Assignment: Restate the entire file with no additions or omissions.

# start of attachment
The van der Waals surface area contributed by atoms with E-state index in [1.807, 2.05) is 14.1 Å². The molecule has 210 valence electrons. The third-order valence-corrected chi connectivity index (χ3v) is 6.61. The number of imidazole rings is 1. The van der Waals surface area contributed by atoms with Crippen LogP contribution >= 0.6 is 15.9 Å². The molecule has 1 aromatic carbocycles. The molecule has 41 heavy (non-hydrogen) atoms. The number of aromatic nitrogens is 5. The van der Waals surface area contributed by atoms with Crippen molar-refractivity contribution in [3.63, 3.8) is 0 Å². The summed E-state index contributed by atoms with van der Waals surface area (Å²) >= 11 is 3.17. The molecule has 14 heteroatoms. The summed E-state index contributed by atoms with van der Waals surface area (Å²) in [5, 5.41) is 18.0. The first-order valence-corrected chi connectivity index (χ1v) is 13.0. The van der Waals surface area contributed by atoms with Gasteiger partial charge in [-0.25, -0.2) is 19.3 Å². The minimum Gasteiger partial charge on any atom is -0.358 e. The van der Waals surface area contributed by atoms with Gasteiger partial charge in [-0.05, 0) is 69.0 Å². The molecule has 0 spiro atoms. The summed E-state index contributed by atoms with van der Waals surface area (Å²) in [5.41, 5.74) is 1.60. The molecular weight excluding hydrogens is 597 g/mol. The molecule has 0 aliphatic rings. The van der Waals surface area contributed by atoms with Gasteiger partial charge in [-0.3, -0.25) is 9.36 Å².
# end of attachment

The van der Waals surface area contributed by atoms with E-state index in [1.807, 2.05) is 14.1 Å². The molecule has 210 valence electrons. The third-order valence-corrected chi connectivity index (χ3v) is 6.61. The number of imidazole rings is 1. The van der Waals surface area contributed by atoms with Crippen LogP contribution >= 0.6 is 15.9 Å². The molecule has 1 aromatic carbocycles. The molecule has 41 heavy (non-hydrogen) atoms. The number of aromatic nitrogens is 5. The van der Waals surface area contributed by atoms with Crippen molar-refractivity contribution in [3.63, 3.8) is 0 Å². The summed E-state index contributed by atoms with van der Waals surface area (Å²) >= 11 is 3.17. The molecule has 14 heteroatoms. The summed E-state index contributed by atoms with van der Waals surface area (Å²) in [5, 5.41) is 18.0. The first-order valence-corrected chi connectivity index (χ1v) is 13.0. The van der Waals surface area contributed by atoms with Gasteiger partial charge in [-0.25, -0.2) is 19.3 Å². The minimum Gasteiger partial charge on any atom is -0.358 e. The van der Waals surface area contributed by atoms with Gasteiger partial charge in [-0.05, 0) is 69.0 Å². The molecule has 0 spiro atoms. The summed E-state index contributed by atoms with van der Waals surface area (Å²) in [5.41, 5.74) is 1.60. The molecular weight excluding hydrogens is 597 g/mol. The molecule has 0 aliphatic rings. The van der Waals surface area contributed by atoms with Gasteiger partial charge in [-0.3, -0.25) is 9.36 Å².